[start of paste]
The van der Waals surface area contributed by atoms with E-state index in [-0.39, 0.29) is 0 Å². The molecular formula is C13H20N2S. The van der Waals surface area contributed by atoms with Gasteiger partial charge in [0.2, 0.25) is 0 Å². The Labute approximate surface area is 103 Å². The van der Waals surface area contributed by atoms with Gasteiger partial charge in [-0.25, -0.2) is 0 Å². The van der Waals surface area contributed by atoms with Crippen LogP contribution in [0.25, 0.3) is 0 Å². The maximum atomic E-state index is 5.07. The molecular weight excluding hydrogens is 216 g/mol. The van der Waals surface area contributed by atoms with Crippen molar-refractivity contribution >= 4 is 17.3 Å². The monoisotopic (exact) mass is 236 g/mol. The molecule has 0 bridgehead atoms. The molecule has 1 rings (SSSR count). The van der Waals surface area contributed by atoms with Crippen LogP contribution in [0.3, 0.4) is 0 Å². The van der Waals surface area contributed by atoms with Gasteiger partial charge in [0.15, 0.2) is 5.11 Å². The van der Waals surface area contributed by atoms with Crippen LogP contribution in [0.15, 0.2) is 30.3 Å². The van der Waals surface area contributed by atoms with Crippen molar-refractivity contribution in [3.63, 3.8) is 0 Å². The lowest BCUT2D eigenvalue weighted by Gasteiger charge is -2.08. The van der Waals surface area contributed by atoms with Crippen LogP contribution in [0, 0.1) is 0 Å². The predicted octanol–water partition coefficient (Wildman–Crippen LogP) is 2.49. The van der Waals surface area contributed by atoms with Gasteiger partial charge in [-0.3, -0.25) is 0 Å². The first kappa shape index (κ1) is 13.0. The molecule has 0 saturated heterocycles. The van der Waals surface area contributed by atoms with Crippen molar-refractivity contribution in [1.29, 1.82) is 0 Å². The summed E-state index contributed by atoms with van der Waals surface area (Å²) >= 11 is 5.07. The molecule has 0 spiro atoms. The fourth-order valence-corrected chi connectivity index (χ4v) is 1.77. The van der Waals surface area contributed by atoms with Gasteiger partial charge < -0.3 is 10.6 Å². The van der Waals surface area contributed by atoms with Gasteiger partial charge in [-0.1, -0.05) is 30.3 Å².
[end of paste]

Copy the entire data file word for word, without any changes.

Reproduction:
The van der Waals surface area contributed by atoms with E-state index in [-0.39, 0.29) is 0 Å². The molecular formula is C13H20N2S. The van der Waals surface area contributed by atoms with Gasteiger partial charge in [0.2, 0.25) is 0 Å². The Labute approximate surface area is 103 Å². The van der Waals surface area contributed by atoms with Gasteiger partial charge in [-0.25, -0.2) is 0 Å². The van der Waals surface area contributed by atoms with Crippen LogP contribution in [0.25, 0.3) is 0 Å². The maximum atomic E-state index is 5.07. The molecular weight excluding hydrogens is 216 g/mol. The van der Waals surface area contributed by atoms with Crippen molar-refractivity contribution >= 4 is 17.3 Å². The monoisotopic (exact) mass is 236 g/mol. The molecule has 0 bridgehead atoms. The molecule has 1 rings (SSSR count). The van der Waals surface area contributed by atoms with Crippen LogP contribution in [0.3, 0.4) is 0 Å². The van der Waals surface area contributed by atoms with Gasteiger partial charge in [0.15, 0.2) is 5.11 Å². The van der Waals surface area contributed by atoms with Crippen LogP contribution in [0.15, 0.2) is 30.3 Å². The van der Waals surface area contributed by atoms with Crippen molar-refractivity contribution in [3.63, 3.8) is 0 Å². The lowest BCUT2D eigenvalue weighted by Gasteiger charge is -2.08. The van der Waals surface area contributed by atoms with Crippen LogP contribution in [0, 0.1) is 0 Å². The predicted octanol–water partition coefficient (Wildman–Crippen LogP) is 2.49. The van der Waals surface area contributed by atoms with Gasteiger partial charge in [-0.3, -0.25) is 0 Å². The first kappa shape index (κ1) is 13.0. The molecule has 0 saturated heterocycles. The van der Waals surface area contributed by atoms with Crippen molar-refractivity contribution in [1.29, 1.82) is 0 Å². The summed E-state index contributed by atoms with van der Waals surface area (Å²) >= 11 is 5.07. The molecule has 0 spiro atoms. The fourth-order valence-corrected chi connectivity index (χ4v) is 1.77. The van der Waals surface area contributed by atoms with Gasteiger partial charge < -0.3 is 10.6 Å². The van der Waals surface area contributed by atoms with Gasteiger partial charge in [-0.1, -0.05) is 30.3 Å².